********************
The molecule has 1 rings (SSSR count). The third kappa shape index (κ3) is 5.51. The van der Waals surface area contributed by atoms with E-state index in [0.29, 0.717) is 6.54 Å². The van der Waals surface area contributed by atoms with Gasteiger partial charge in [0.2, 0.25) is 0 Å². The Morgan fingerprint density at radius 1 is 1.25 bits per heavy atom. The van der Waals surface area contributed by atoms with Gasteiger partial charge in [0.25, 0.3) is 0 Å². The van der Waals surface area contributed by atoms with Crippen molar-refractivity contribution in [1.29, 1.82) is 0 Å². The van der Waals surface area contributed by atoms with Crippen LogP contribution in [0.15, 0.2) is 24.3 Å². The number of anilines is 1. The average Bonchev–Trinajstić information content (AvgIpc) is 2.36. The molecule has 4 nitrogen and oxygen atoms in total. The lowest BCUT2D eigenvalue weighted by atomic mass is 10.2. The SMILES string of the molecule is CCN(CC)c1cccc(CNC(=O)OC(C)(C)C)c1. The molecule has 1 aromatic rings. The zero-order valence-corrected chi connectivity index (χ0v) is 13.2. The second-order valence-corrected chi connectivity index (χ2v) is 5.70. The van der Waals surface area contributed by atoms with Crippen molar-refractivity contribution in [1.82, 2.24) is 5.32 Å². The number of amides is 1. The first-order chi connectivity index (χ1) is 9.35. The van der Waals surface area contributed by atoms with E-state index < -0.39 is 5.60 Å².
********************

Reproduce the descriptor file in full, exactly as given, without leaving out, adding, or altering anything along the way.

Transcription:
The molecule has 1 rings (SSSR count). The third kappa shape index (κ3) is 5.51. The van der Waals surface area contributed by atoms with E-state index in [0.29, 0.717) is 6.54 Å². The van der Waals surface area contributed by atoms with Gasteiger partial charge in [0.2, 0.25) is 0 Å². The Morgan fingerprint density at radius 1 is 1.25 bits per heavy atom. The van der Waals surface area contributed by atoms with Gasteiger partial charge in [0.25, 0.3) is 0 Å². The van der Waals surface area contributed by atoms with Crippen molar-refractivity contribution in [1.29, 1.82) is 0 Å². The van der Waals surface area contributed by atoms with Crippen LogP contribution in [0.15, 0.2) is 24.3 Å². The number of anilines is 1. The average Bonchev–Trinajstić information content (AvgIpc) is 2.36. The molecule has 4 nitrogen and oxygen atoms in total. The lowest BCUT2D eigenvalue weighted by atomic mass is 10.2. The SMILES string of the molecule is CCN(CC)c1cccc(CNC(=O)OC(C)(C)C)c1. The molecule has 1 aromatic rings. The zero-order valence-corrected chi connectivity index (χ0v) is 13.2. The second-order valence-corrected chi connectivity index (χ2v) is 5.70. The van der Waals surface area contributed by atoms with Crippen molar-refractivity contribution in [1.82, 2.24) is 5.32 Å². The number of amides is 1. The first-order chi connectivity index (χ1) is 9.35. The van der Waals surface area contributed by atoms with E-state index < -0.39 is 5.60 Å².